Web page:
81 F. average high on August 7.
82 F. maximum temperature at KSTC on August 7, 2016.
August 8, 1930: A record high of 102 is set at Redwood Falls.
Look Up: Some of the Best Weather in the USA
We've always had floods, heat waves and droughts, but a warmer (wetter) climate is turning up the volume, making the extremes more extreme, worldwide.
Oh, to have the Dairy Queen concession in Death Valley, California. July brought an average temperature of 107.4F, making it the hottest month ever recorded in the United States. Details here.
A heat wave in southern Europe, nicknamed "Lucifer", is igniting wildfires, sparking water rationing and devastating crops. Sardinia, Italy recorded a heat index of 122F last week.
New Orleans just saw massive flooding from 10 inch rains (200-year flood) while Tropical Storm Franklin tracks south of Cancun, promising severe flooding for parts of Mexico.
We are counting our atmospheric blessings with free Canadian A/C, highs in the 70s; little risk of severe weather anytime soon. Showers and T-storms arrive late Wednesday and Thursday; maybe a few more puddles on Saturday, but this is a pretty nice pattern overall.
The summer stickies may return later in August. I'd bet a pickle-on-a-stick we'll see sticky 80s & 90s in time for the fair.
* Photo credit from Lake Ossy: Pete Schenck.
* Tropical Storm Franklin is expected to take a southerly track, impacting Mexico with tropical storm-force winds and flooding rains. The latest from NOAA NHC is here.
Tropical Storm Franklin Could Reach Hurricane Strength Before Hitting Near Cancun. USA Today has more details on storm potential: "Tropical Storm Franklin could reach hurricane strength before it slams into Mexico's Yucatan Peninsula late Monday or early Tuesday, dumping a massive amount of rain and pushing a dangerous storm surge into the coast. Up to a foot of drenching rainfall is possible, with the potential for life-threatening flash floods, the National Hurricane Center warned. A storm surge of up to four feet — accompanied by large, destructive waves — is also possible as the storm slams into the shoreline. Damaging wind gusts of 40-60 mph are also possible. Tropical-storm-force winds extend outward up to 140 miles from the storm's center..."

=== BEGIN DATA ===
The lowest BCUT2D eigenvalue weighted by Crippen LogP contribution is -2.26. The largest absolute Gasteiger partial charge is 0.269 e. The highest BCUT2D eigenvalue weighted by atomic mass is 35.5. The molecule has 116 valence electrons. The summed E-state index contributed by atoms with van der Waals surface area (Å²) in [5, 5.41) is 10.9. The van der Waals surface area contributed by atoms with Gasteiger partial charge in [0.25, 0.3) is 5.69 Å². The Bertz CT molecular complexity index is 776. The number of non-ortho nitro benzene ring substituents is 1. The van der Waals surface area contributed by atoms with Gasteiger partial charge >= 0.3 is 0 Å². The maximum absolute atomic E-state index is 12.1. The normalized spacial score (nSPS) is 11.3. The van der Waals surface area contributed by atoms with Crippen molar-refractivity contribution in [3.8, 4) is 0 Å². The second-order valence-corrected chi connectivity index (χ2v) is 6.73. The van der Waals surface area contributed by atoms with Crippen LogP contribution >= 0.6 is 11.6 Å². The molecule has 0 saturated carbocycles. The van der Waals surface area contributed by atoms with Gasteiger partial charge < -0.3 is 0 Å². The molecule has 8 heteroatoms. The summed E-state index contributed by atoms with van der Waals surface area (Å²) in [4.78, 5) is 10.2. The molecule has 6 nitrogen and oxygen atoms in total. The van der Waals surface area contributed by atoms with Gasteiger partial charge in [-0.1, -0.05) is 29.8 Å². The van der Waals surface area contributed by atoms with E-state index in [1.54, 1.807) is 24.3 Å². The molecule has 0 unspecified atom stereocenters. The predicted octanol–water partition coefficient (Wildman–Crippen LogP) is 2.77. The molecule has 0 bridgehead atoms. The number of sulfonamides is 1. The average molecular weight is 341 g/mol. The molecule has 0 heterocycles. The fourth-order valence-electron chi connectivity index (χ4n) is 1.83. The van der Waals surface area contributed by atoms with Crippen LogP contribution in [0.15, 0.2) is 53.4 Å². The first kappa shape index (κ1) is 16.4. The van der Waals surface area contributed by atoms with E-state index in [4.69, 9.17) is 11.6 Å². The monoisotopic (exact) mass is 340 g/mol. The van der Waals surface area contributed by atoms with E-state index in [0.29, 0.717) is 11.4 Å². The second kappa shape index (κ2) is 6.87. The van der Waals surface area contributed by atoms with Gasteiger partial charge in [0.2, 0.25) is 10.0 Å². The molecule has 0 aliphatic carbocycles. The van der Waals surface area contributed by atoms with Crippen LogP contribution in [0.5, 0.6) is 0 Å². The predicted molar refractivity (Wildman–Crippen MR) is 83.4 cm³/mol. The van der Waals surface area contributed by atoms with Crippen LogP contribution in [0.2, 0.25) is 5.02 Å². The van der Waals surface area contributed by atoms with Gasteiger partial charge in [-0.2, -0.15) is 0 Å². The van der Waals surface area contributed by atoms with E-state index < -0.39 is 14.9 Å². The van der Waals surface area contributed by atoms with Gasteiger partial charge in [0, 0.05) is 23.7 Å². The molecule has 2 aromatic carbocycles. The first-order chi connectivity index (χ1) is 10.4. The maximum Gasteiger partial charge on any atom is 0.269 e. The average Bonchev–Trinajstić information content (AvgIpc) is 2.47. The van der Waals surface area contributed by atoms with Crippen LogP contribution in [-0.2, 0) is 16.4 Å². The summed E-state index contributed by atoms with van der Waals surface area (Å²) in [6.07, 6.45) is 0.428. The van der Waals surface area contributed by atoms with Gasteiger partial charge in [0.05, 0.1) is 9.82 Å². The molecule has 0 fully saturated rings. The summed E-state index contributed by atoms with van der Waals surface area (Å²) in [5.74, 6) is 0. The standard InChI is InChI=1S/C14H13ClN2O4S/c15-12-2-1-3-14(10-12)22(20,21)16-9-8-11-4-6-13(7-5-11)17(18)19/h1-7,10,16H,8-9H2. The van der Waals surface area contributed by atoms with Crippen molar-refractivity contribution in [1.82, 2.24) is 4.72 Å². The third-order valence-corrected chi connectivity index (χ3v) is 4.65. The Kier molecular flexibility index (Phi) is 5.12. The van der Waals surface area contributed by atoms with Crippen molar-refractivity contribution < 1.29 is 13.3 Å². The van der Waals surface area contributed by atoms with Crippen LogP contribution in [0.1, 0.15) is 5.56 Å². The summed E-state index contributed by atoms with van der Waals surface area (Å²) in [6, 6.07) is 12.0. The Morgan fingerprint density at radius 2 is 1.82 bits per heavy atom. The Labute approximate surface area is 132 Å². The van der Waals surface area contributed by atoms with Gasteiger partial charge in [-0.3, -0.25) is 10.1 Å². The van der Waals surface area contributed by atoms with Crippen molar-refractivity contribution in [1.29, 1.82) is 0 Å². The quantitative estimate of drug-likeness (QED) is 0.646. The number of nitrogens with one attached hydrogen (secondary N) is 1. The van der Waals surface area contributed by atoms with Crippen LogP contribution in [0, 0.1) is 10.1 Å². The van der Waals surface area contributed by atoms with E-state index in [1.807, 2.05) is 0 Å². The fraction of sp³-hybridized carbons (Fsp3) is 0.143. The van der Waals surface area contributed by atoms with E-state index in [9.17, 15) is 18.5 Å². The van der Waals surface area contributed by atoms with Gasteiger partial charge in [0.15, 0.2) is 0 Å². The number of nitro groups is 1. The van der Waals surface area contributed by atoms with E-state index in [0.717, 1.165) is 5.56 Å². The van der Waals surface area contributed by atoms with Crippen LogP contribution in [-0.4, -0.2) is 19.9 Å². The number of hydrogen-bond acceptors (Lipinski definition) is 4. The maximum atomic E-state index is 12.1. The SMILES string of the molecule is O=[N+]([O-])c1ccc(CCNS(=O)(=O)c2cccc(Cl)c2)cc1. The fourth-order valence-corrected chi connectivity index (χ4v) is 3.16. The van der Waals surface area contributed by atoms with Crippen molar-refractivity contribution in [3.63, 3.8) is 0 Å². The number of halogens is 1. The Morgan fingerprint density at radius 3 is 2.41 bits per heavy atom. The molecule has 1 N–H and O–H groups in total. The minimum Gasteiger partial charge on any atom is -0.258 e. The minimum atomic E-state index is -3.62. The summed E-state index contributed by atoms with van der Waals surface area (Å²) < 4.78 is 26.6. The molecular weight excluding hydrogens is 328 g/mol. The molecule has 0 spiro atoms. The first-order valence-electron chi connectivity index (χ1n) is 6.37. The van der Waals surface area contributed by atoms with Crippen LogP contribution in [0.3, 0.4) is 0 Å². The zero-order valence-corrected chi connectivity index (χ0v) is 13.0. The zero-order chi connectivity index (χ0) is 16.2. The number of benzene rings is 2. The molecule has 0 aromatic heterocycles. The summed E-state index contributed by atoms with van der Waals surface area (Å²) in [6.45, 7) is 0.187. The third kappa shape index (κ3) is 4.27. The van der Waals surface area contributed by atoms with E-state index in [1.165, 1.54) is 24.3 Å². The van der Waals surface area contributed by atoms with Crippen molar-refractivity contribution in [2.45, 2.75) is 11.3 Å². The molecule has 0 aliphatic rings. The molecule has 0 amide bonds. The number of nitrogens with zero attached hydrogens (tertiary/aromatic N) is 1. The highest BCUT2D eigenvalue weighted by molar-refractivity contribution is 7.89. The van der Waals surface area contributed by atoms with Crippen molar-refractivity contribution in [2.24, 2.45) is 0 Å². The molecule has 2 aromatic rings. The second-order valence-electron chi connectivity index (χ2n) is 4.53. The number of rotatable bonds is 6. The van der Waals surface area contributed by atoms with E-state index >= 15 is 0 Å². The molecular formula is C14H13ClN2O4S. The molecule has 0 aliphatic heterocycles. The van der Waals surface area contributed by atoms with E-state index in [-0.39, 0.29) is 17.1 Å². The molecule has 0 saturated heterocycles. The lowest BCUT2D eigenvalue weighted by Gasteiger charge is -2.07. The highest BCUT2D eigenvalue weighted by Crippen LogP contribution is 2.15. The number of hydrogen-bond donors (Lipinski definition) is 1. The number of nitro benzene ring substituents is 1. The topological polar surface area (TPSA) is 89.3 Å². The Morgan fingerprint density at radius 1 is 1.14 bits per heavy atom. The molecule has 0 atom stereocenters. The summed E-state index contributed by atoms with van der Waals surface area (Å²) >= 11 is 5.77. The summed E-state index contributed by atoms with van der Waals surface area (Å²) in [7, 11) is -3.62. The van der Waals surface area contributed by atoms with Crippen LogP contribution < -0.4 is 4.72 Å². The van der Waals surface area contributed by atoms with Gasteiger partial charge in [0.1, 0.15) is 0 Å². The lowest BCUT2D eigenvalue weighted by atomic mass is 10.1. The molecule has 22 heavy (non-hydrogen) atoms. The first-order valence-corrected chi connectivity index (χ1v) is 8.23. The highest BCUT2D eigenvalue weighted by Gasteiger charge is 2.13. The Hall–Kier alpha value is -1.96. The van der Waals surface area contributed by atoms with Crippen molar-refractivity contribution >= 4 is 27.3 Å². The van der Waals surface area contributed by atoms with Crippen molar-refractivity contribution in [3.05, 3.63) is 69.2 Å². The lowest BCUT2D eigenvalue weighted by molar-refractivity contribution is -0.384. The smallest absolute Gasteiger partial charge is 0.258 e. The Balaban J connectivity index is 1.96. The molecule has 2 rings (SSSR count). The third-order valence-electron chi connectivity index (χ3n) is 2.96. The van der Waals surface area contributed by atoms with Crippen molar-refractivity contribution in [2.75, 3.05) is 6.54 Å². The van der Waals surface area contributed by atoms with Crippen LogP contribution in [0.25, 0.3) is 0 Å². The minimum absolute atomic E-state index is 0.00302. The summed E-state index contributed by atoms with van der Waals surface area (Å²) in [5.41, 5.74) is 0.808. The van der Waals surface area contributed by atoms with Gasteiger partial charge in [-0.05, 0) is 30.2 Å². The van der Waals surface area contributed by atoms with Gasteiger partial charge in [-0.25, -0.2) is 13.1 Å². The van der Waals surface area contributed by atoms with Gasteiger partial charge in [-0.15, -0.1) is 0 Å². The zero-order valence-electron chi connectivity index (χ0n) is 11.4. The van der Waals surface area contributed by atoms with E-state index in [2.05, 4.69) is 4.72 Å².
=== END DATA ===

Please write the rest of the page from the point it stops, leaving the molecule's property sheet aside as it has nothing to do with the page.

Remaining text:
Excessive Rainfall Potential. 10-15" rains are likely along and near the track of Franklin in the coming days, with a potential for serious flash flooding and mudslides across Mexico. Map: Aeris AMP.
Image credit: "An American Airlines flight bound for Philadelphia experienced severe turbulence on July 5. Upon landing, three passengers and seven crew members were hospitalized." (Reuters).
Around the Mediterranean, the Fire This Time. The New York Times reports on the epic heat wave and drought gripping southern Europe and the Balkans: "...While forest fires are a normal feature of summer in Mediterranean Europe, the frequency and intensity of the blazes this summer are exceptional. The unprecedented heat that has stoked them, and caused droughts like the one that led to water rationing in Rome, is a harbinger of what climate change will bring, scientists say. In the past week winds from North Africa - which the Italians aptly call Lucifero - have caused hellish temperatures across Italy. The heat index (what the temperature feels like) reached a record 50 degrees celsius, or 122 degrees Fahrenheit, in Sardinia last Tuesday..."